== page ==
OAIC asks govt to require de-identification in data sharing laws

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OAIC asks govt to require de-identification in data sharing laws

Greater privacy protections needed.

Australia’s privacy watchdog has urged the government to introduce additional safeguards in proposed public sector data sharing laws that would require agencies to share only de-identified data if feasible.

The Office of the Australian Information Commissioner (OAIC) made the comments in its submission [pdf] to the senate review into the Data Availability and Transparency Bill, which is currently before parliament.

The bill aims to make it easier for the public sector to share data within government and across the private sector for the purposes of delivering government services and supporting research and development.

If passed, agencies will be able to share personal information and sensitive data they collect, as long as it isn’t “especially sensitive data handled under other legislation such as My Health Record data, COVIDSafe app data and national security data."

Under the proposed law, agencies are required to seek consent before releasing personal information unless it is unreasonable or impractical to do so – a requirement that was missing from an earlier version.

Where it is not feasible to seek consent, agencies will be able to dial up other privacy-enhancing measures – as defined by the Privacy Act – in the data sharing principles, such as the used of de-identified data.

But the OAIC believes agencies should be required to share data “on a de-identified basis where possible, to minimise the privacy impacts of the scheme for individuals”, a position it has taken through the development of the legislation.

“The OAIC recommends that the bill include a requirement that data custodians must not share personal information where the data sharing purpose can reasonably be met by sharing de-identified information,” the submission states.

Similar concerns around there being “no requirements for sharing only de-identified data in the principles or elsewhere in the bill” were also raised by a senate committee in its initial scrutiny of the bill earlier this year.

Noting the “important privacy safeguards” that have already been embedded in the legislation, the watchdog has also called for a number of other key measures to “mitigate the risks posed by sharing personal information”.

“The OAIC considers that these additional measures are necessary to ensure the proportionality of the scheme and to achieve the trust and confidence of the community, which is vital to the success of the Data Availability and Transparency scheme,” it said.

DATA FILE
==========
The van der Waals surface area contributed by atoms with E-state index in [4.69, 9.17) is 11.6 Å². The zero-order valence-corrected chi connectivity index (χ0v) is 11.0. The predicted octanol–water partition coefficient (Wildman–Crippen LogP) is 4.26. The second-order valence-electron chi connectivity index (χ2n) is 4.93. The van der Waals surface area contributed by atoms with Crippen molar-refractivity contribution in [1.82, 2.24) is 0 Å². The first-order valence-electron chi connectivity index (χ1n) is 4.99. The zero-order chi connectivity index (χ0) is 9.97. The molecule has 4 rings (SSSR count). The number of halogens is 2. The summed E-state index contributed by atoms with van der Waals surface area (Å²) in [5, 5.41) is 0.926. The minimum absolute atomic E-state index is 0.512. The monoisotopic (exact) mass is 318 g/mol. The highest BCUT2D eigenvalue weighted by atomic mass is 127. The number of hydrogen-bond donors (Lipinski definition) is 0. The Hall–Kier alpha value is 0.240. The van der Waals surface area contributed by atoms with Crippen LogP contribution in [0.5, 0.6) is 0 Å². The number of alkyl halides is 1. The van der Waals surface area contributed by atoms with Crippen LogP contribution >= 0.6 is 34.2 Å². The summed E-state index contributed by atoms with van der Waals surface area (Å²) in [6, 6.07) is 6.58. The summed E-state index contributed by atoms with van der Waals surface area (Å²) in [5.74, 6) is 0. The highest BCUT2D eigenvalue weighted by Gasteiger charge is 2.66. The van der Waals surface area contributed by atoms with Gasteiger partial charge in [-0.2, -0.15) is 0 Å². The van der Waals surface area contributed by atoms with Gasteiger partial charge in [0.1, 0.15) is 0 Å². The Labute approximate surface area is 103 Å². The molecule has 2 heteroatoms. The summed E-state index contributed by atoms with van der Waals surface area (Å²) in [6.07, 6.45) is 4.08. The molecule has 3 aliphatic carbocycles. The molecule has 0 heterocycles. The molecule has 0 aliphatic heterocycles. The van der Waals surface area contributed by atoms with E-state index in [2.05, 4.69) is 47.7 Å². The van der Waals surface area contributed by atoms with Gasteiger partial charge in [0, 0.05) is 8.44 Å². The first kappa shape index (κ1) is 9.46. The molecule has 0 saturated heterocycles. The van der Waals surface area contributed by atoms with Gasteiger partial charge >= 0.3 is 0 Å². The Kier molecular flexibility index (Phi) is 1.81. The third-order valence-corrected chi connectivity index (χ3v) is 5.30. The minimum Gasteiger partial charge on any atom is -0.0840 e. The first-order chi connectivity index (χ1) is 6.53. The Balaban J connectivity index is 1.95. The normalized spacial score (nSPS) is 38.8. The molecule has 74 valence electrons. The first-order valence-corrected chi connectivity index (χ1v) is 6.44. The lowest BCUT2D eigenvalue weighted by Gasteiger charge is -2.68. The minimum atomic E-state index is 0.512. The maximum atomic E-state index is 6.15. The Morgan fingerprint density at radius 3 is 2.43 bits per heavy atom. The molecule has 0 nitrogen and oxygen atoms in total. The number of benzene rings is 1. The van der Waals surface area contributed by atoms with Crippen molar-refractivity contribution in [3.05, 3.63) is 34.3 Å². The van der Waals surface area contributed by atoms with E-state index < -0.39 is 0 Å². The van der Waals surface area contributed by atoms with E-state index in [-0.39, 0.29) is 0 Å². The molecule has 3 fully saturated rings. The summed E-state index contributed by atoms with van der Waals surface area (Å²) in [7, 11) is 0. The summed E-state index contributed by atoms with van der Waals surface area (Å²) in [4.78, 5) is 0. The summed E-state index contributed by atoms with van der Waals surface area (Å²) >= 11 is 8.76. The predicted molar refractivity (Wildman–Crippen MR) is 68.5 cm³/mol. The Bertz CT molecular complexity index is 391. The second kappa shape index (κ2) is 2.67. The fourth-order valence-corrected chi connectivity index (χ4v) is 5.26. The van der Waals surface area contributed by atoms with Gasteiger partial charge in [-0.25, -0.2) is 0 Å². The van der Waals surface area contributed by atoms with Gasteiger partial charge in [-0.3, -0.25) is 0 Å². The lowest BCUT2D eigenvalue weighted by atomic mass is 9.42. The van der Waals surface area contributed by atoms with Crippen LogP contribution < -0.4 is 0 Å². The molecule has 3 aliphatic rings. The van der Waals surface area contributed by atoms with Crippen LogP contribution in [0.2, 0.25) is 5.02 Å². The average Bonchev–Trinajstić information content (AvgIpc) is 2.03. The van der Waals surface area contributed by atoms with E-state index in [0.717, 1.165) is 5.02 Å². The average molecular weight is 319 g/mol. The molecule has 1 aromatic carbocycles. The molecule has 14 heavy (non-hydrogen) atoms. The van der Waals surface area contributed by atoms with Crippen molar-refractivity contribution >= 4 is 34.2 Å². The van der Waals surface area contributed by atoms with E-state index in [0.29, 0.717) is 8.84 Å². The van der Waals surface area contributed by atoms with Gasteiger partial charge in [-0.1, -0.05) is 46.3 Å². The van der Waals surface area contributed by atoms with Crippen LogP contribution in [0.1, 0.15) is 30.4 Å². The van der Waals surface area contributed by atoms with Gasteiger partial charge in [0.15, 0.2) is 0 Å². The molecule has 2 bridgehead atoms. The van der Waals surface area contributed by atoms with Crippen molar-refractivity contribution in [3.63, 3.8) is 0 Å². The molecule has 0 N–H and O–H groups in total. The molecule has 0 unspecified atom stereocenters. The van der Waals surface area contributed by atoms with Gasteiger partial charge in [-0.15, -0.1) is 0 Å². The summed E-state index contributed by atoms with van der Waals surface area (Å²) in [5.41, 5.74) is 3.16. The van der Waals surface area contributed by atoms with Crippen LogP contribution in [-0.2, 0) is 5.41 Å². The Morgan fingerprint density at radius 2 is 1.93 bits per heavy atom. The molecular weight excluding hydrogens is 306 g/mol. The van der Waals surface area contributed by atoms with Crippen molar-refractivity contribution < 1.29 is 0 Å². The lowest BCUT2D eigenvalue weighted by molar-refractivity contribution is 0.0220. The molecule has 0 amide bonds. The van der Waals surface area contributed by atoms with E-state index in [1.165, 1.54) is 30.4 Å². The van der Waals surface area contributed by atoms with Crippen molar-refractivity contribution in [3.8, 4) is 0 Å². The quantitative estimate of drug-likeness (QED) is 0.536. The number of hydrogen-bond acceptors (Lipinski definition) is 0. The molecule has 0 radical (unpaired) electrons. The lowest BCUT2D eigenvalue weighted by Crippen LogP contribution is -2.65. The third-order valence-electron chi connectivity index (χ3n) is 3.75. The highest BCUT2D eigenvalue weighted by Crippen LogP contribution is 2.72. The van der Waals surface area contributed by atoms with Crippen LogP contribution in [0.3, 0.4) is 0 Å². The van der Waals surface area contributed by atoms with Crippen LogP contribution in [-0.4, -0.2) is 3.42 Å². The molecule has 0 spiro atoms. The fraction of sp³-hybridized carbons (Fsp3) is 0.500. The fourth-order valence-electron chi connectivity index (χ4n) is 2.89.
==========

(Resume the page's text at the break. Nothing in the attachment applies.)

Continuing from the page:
For instance, it has recommended that the government amend the legislation to ensure all government agencies are subjected to the same data user accreditation requirements as the private sector.

As the bill stands, the National Data Commissioner is required to “automatically accredit” government agencies if they apply for accreditation, which OAIC said was a “significant” change to the scheme since consultation.

“The OAIC notes that this is a significant change to the accreditation framework for the scheme, which has not been previously consulted on,” the submission states.

“Accreditation plays an important role in ensuring that entities have appropriate processes, systems and procedures in place to support safe personal information handling practices.”

“The effectiveness of an accreditation framework rests on the accreditation criteria being set at an appropriate level and accreditation standards and processes being applied consistently across the scheme.

“A light touch or inconsistent approach to accreditation risks undermining the level of assurance that the framework is designed to provide. A robust accreditation process would provide a strong trust mark for the scheme.

OAIC said an “upfront assessment” of each entity wishing to be accredited under the scheme was important, and that such an assessment should be “undertaken consistently in relation to all potential accredited entities”.

It pointed to the operation of the consumer data right’s accreditation process, which required an assessment of entities that wish to receive consumer data.

OAIC also used the submission to raise concerns about the separate Data Availability and Transparency (Consequential Amendments) Bill 2020, which proposes exempting the data released under the scheme from the Freedom of Information Act.

“The OAIC notes that this proposed amendment would effectively exempt any data that government agencies shared with each other through the scheme,” it said, adding it is “concerned the proposal is unnecessarily broad”.

“The OAIC recommends that consideration is given to this proposed consequential amendment to the FOI Act being removed, and that data that is shared by agencies under the scheme remains subject to the usual FOI processes.”

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